Meet the Police Chief: Chief Thomas Rinaldi Became Chief During a Global Pandemic and Says He Wants to Make a Difference

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Clifton’s current Police Chief, Thomas Rinaldi, was appointed as Clifton’s interim Police Chief in February of 2020, just 2 weeks shy of Covid-19’s declaration as the first global pandemic in a century.

When asked about that experience, Chief Rinaldi refers to it as a “trial by fire” period, but explains his “first concern was safety, we were doing weekly call-ins with the state, and after we started to understand how bad this would be, I wanted to look out for the officer’s safety.” The Clifton Police Department did this with an adjusted schedule to minimize exposure. “We created a 7-on 7-off 12-hour day schedule to give the staff more time off, if they did get sick.” Rinaldi explained. Less overlap in shifts and in cars helped to reduce the impact on the department. In Clifton only a small percentage of officers became infected, compared to some NJ cities that saw as many as 15% contract Covid.  Four months later, Rinaldi was promoted to Chief.

At the time, Chief Rinaldi faced the crisis with 26 years of experience in policing, and is now finishing his 28th year. He joined the Clifton Police department in 1995, spent the first four years as a patrol officer and one year working in the Passaic County Prosecutor’s office from 2000-2001.

From there, he continued upward through the department. In 2002 he joined the Narcotics Division and was promoted to Sergeant in 2005, where he was assigned as the commander of the Narcotics Division. In 2008 he moved to Investigations as Detective Sergeant and in 2010 was promoted to Lieutenant and served as platoon Commander. In 2014, he became Commander of the Juvenile Division and in 2016 he was promoted to Captain where he was assigned to the Administrative Services Division. In 2017 he was assigned to Captain of Detectives, overseeing Narcotics, Juvenile and Investigations before ultimately being promoted to Chief

Rinaldi is Clifton’s 12th
Police Chief
in the department’s 100+ year history. When asked if he originally aspired to be Chief he answered “I don’t think anyone starts this career thinking ‘I’m going to be Chief,’ the odds are against getting there. I became a Sergeant at the 10-year mark and then I found the drive. Now, I wake up every day telling myself that I want to make a difference.”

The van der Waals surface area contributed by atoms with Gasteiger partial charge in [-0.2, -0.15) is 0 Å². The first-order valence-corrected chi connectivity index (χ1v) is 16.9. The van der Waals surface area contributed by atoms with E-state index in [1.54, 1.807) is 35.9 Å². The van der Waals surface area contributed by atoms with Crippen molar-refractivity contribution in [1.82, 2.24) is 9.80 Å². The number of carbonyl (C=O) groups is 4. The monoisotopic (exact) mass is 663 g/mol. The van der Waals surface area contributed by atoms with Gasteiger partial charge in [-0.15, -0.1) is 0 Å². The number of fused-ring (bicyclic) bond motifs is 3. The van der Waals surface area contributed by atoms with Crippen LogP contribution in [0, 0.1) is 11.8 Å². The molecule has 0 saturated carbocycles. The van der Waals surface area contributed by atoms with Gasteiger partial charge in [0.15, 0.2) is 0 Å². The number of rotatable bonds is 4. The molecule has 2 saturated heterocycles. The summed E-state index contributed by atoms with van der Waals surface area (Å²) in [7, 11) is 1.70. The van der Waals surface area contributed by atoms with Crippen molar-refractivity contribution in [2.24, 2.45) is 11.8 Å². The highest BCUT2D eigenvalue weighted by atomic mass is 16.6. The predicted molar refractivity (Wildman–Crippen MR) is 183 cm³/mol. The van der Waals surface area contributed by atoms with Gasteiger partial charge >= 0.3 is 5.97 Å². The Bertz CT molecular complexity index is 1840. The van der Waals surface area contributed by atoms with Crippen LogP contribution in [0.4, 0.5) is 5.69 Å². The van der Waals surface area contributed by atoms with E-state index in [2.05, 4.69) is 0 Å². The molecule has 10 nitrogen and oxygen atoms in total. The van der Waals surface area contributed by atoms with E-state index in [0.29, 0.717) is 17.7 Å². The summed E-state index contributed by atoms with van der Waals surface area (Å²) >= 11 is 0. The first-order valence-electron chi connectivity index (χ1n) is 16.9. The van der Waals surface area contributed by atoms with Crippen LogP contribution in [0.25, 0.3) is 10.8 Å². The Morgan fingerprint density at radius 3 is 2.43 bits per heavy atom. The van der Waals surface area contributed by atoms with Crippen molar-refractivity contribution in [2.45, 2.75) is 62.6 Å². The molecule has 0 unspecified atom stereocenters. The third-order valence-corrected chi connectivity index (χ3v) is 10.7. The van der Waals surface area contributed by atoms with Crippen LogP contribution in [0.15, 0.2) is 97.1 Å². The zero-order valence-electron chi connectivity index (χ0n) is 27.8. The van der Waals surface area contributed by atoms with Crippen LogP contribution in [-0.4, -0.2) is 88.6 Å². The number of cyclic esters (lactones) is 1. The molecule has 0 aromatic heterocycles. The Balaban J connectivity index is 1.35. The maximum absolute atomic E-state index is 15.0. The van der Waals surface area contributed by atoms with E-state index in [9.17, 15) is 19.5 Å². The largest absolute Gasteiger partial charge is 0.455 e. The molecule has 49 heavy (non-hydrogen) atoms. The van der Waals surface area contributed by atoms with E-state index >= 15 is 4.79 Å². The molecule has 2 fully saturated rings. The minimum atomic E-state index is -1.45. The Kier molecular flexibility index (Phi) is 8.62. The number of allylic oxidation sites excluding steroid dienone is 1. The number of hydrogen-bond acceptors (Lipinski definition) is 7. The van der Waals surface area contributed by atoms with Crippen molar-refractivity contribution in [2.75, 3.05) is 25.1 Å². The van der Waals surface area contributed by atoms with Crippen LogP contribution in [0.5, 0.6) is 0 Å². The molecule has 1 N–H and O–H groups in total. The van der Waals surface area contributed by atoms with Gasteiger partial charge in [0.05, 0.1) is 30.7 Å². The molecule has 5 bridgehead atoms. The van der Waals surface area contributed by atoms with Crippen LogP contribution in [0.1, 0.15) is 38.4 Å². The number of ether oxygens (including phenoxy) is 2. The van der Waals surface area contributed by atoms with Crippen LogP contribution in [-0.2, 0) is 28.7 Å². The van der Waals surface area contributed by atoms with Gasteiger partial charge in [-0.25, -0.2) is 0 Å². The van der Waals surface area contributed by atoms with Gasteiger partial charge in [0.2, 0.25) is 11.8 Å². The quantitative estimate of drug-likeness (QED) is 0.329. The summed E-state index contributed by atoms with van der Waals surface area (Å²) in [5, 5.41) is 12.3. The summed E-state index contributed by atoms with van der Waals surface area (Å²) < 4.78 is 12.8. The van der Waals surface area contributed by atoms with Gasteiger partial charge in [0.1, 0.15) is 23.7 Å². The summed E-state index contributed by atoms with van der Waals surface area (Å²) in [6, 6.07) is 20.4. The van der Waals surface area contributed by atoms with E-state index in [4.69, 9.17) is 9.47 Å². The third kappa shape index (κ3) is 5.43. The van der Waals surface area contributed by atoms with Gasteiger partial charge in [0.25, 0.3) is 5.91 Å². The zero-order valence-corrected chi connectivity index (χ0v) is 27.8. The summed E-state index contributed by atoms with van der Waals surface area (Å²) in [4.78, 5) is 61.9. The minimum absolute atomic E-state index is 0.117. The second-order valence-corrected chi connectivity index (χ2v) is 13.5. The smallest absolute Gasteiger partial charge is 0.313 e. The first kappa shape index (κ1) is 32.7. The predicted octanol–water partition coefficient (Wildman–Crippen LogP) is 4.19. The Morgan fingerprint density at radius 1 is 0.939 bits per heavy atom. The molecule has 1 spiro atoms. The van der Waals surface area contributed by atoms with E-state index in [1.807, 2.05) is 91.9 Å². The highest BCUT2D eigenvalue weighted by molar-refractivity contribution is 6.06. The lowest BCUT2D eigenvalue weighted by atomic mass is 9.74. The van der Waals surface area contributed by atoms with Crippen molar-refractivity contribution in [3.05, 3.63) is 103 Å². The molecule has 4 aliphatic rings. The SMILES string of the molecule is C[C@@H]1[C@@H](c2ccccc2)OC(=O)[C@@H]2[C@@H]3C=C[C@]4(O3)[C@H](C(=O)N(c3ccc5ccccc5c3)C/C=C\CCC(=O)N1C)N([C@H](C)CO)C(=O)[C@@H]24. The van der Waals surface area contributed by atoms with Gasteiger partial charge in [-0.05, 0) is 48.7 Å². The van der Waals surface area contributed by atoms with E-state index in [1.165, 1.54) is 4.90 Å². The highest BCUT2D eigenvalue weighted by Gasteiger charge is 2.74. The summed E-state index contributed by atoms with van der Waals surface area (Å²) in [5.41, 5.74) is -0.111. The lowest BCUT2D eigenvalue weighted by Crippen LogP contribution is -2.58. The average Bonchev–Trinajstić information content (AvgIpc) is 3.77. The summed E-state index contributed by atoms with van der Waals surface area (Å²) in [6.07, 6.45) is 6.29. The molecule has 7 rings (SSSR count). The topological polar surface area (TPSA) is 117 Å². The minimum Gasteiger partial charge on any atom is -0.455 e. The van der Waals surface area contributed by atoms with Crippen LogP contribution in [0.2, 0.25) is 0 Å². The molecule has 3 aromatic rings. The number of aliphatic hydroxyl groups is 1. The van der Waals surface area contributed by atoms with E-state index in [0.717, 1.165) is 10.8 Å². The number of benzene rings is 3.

Originally from Union City, NJ, his father began a career as a Fireman before working 25 years as a police officer. Rinaldi’s career began on a similar path. After working in the construction trade and experiencing the cycles of working and unemployment common in that industry, he realized it wasn’t for him. Rinaldi explained, “after some soul-searching I understood I wanted to give being a Police Officer a shot,” citing his main motivation was to help people.

While he grew up in Union and Sayreville, he’s lived in Clifton over 15 years. When asked if living in town affects how he approaches the job, he said “I do a lot in Clifton, shopping, going out, I enjoy that, I see the residents and people I’ve become friends with while I’m out.” He is resolute but often quick with a smile and acknowledges he prefers work behind the scenes; “I don’t look for the spotlight.”

But Rinaldi admits the role has its challenges, “It’s tough at times keeping 170 officers happy, keeping the city manager and the council happy while serving residents – it’s a balancing act.”

Soon after becoming Chief, Rinaldi indicated that expanding the Community Policing Division was a priority and has continued work on that goal. Currently the division includes 4 officers and 1 Sergeant. The role of Community Policing is to meet with residents, build relationships and connect with the community through different businesses and cultural organizations, plus spearhead projects like National Night Out and the Junior Police Academy. Rinaldi explained the division also has a role in officer recruitment, doing outreach at job fairs and local colleges including Montclair State University.

When asked if this outreach has helped the departments hiring, Chief Rinaldi says he’s “gotten good feedback, and resumes from candidates.” But Clifton faces several hurdles with hiring. Clifton is a civil-service municipality, which means it must hire from a list of eligible candidates who have passed a state exam. Since the 2020 passing of the NJ Officer Diversity Act, all NJ state police departments are also required to ensure agencies are “comprised of law enforcement officers who reflect the diversity” of the population they serve.  Clifton has ongoing outreach to address the new mandate.

In June, the city also began to allow the use of alternate route hiring, the Department can now hire a candidate who has paid for the Police Academy themselves. But in August Rinaldi explained the process is “competitive with other towns, they’re free agents, so everyone is recruiting them.” At the time, he acknowledged, “Hiring and retention continue to be our biggest struggle, but I am optimistic there is change coming.”

Rinaldi’s optimism proved predictive; at the Sept. 20th City Council meeting an agreement with the Clifton PBA was approved to raise the starting salary to be more in line with surrounding towns. Of the new increase, Rinaldi said “We are very pleased with the salary adjustment and are hopeful that it will help officer retention.”

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